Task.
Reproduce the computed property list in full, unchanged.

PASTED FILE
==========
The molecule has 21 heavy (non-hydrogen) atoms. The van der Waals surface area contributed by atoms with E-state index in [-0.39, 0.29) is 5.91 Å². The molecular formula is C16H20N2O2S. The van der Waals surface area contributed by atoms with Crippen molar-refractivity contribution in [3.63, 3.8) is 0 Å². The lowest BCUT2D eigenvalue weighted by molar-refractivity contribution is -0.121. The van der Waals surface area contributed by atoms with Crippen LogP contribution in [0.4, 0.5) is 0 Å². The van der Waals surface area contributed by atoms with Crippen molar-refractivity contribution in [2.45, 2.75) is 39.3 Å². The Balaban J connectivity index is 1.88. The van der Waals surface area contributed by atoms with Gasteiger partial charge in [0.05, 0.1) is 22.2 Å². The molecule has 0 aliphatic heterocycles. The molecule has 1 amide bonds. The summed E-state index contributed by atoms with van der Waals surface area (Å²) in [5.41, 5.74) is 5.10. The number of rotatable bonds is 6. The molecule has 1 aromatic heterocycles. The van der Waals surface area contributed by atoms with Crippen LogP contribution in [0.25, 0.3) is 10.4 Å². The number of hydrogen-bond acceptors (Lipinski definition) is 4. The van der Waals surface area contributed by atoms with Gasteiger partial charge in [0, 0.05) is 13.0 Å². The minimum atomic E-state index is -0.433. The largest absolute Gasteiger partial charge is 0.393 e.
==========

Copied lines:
The molecule has 21 heavy (non-hydrogen) atoms. The van der Waals surface area contributed by atoms with E-state index in [-0.39, 0.29) is 5.91 Å². The molecular formula is C16H20N2O2S. The van der Waals surface area contributed by atoms with Crippen molar-refractivity contribution in [3.63, 3.8) is 0 Å². The lowest BCUT2D eigenvalue weighted by molar-refractivity contribution is -0.121. The van der Waals surface area contributed by atoms with Crippen LogP contribution in [0.4, 0.5) is 0 Å². The van der Waals surface area contributed by atoms with Crippen molar-refractivity contribution in [2.45, 2.75) is 39.3 Å². The Balaban J connectivity index is 1.88. The van der Waals surface area contributed by atoms with Gasteiger partial charge in [0.05, 0.1) is 22.2 Å². The molecule has 0 aliphatic heterocycles. The molecule has 1 amide bonds. The summed E-state index contributed by atoms with van der Waals surface area (Å²) in [5.41, 5.74) is 5.10. The number of rotatable bonds is 6. The molecule has 1 aromatic heterocycles. The van der Waals surface area contributed by atoms with Crippen LogP contribution in [0.25, 0.3) is 10.4 Å². The number of hydrogen-bond acceptors (Lipinski definition) is 4. The van der Waals surface area contributed by atoms with Gasteiger partial charge in [0, 0.05) is 13.0 Å². The minimum atomic E-state index is -0.433. The largest absolute Gasteiger partial charge is 0.393 e.